Jay Buchanan again floats across the stage, exciting hoots and applause from the floor of the Paradise. He introduces Write Bloody Publishing founder, and seasoned performer as a man he is inspired by and truly loves and appreciates. It is Derrick’s last night of touring with Teatro Fiasco and he opens his set with a new poem, dedicated to Jay Buchanan and read from a torn out page of notebook . It is a love-filled roast of Jay, whose “stupid voice” and terrible character he abhors with every fiber of his being. It is the perfect “Fuck you. I love you, bro.” He corrects Jay’s previous statement that he’ll be selling books and taking twenty five cents for kisses: he’ll be taking ten cents for kisses, as “there are a lot of dads in the house,” referencing the primarily older, white, male audience. Derrick’s tongue-in-cheek routine turns intimate and sorrowfully intense as he recites Helicopter to the sounds of chopping air-born blades that whir from his computer, making me think of Ice Cube’s “Ghetto Bird.” His poems are backed by synthesized cinematic orchestral tracks, as he evokes unexpected laughter and heartache. His timing could not be more perfect as his hands dance in accompaniment and he jumps between the music, his jokes, and incredibly poignant prose, pointing at the forever awkwardness of adulthood. The audience is rapt and it seems that for the duration they have nearly forgotten that they are at a rock and roll show, so enrapturing is the performance of Derrick C. Brown. Uh Oh: The Collected Poetry, Stories, and Erotic Sass of Derrick C. Brown is his latest collection. Stay tuned for How the Body Works the Dark to be released in 2017 by not a cult press.
At long last, the band that everyone has been waiting for takes the stage. Rival Sons is looking sharp and polished and ready to rock. The music has started, ticked off by Jay’s signature wail and the crowd has surged into a wave of dancing, howling fans, most singing along with their favorite rock and rollers. Two men in their sixties hug the corner of stage right with flowing beards and hair of white as they jam along, playing air guitar and drums, fully entranced by the music. Scott Holiday cranks out the charged riffs that drive the mood of the Sons. In his suit and shades, he is the picture of the expression, “cool, man, very cool,” like a younger, cleaner, musically inclined Dude (as in Jeffrey Lebowski). Jay dances across the stage, cradling the microphone, conjuring Elvis and Jerry Lee Lewis. Touring player Todd Ogren-Brooks dashes the keys with verve and simultaneously raps the tambourine beside bassist Dave Beste, the eldest brother of Rival Sons. Drummer Michael Miley is the effervescent heartbeat, clad in a vest and slacks. As the show charges on, Jay loosens his mane, kicks off his shoes, and he and Scott toss their jackets to really get down.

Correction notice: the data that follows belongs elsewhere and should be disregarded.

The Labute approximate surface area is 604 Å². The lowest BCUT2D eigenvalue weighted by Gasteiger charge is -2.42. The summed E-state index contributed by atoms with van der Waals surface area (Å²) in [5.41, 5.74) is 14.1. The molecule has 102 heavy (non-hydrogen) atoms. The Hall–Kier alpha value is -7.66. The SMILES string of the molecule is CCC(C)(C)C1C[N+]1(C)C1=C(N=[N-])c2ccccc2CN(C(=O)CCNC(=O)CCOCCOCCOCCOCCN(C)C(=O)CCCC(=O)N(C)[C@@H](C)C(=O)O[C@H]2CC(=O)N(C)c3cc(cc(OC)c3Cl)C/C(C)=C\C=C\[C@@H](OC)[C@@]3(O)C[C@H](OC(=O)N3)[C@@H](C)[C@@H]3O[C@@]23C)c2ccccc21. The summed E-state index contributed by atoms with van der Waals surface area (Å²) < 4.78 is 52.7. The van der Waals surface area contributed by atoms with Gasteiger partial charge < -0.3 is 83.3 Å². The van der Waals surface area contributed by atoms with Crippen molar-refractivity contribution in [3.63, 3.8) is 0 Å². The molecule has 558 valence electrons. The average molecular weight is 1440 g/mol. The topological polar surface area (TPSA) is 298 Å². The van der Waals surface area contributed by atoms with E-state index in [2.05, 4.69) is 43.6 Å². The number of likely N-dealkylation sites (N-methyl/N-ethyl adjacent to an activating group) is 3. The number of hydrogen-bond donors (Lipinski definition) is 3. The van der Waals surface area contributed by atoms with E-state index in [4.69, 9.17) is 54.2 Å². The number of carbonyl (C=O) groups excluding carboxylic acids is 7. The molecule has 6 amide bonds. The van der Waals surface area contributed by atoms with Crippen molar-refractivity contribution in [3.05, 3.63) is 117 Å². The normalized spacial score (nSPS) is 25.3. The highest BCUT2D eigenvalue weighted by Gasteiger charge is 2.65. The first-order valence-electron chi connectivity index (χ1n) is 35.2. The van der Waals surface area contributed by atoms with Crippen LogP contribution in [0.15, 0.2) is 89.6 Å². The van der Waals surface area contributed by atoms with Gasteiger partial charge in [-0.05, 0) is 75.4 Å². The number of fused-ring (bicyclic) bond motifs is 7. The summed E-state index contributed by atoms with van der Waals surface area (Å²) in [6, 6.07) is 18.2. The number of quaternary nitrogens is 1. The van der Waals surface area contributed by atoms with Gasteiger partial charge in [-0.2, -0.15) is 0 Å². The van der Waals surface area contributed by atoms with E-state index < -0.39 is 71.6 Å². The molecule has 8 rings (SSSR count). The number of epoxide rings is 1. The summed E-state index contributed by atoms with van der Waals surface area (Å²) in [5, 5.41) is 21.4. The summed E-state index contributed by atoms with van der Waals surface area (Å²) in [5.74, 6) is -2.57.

Rival Sons are a powerhouse who, while rocking the house, are perfectly effortless, the music transporting not just the audience, but the band themselves. Before they play “Face of Light,” Jay remarks that as a traveling band they spend much time away from family. He dedicates the song to their children. His, he says, have kept him out of trouble and this song is for them, to help them become the best people they can be, as they remind their parents to do the same. Generosity, authenticity, self awareness, discipline, and fun seem to be the trademarks of Rival Sons – not to mention a tremendous sense of style. They play nonstop, save for a Jay and Scott ballad and traded solos that further show off the immense talent of the Sons, as evident in their live chops and the fact that their last album, Hollow Bones, was written and recorded in an impressive thirty days. The Rival Sons put on one hell of a show. Teatro Fiasco could not be a better troupe to celebrate the tradition of rock ‘n’ roll or to make converts of the uninitiated. As I saw at Paradise Rock Club on May 19, 2017, rock ‘n’ roll is alive and well.